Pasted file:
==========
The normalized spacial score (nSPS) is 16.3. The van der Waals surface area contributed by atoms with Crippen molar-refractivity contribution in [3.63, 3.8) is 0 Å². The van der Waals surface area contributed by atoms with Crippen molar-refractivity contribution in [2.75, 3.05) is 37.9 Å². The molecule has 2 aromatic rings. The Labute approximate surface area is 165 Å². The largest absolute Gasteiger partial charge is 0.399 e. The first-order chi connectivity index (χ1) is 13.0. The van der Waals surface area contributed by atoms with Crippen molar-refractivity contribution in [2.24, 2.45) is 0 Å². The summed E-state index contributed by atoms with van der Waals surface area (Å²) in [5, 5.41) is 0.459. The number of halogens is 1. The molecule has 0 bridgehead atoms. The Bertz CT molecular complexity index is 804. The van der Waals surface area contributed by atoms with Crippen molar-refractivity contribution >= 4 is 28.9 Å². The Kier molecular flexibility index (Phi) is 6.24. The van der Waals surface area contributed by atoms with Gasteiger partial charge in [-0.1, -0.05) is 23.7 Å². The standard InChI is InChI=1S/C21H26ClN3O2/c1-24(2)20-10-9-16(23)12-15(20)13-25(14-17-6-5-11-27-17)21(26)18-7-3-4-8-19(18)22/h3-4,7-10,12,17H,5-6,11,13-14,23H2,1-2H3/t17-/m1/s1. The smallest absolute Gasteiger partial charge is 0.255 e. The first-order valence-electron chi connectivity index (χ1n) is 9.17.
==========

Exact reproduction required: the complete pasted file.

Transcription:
The normalized spacial score (nSPS) is 16.3. The van der Waals surface area contributed by atoms with Crippen molar-refractivity contribution in [3.63, 3.8) is 0 Å². The van der Waals surface area contributed by atoms with Crippen molar-refractivity contribution in [2.75, 3.05) is 37.9 Å². The molecule has 2 aromatic rings. The Labute approximate surface area is 165 Å². The largest absolute Gasteiger partial charge is 0.399 e. The first-order chi connectivity index (χ1) is 13.0. The van der Waals surface area contributed by atoms with Crippen molar-refractivity contribution in [2.24, 2.45) is 0 Å². The summed E-state index contributed by atoms with van der Waals surface area (Å²) in [5, 5.41) is 0.459. The number of halogens is 1. The molecule has 0 bridgehead atoms. The Bertz CT molecular complexity index is 804. The van der Waals surface area contributed by atoms with Crippen molar-refractivity contribution >= 4 is 28.9 Å². The Kier molecular flexibility index (Phi) is 6.24. The van der Waals surface area contributed by atoms with Gasteiger partial charge in [-0.1, -0.05) is 23.7 Å². The standard InChI is InChI=1S/C21H26ClN3O2/c1-24(2)20-10-9-16(23)12-15(20)13-25(14-17-6-5-11-27-17)21(26)18-7-3-4-8-19(18)22/h3-4,7-10,12,17H,5-6,11,13-14,23H2,1-2H3/t17-/m1/s1. The smallest absolute Gasteiger partial charge is 0.255 e. The first-order valence-electron chi connectivity index (χ1n) is 9.17.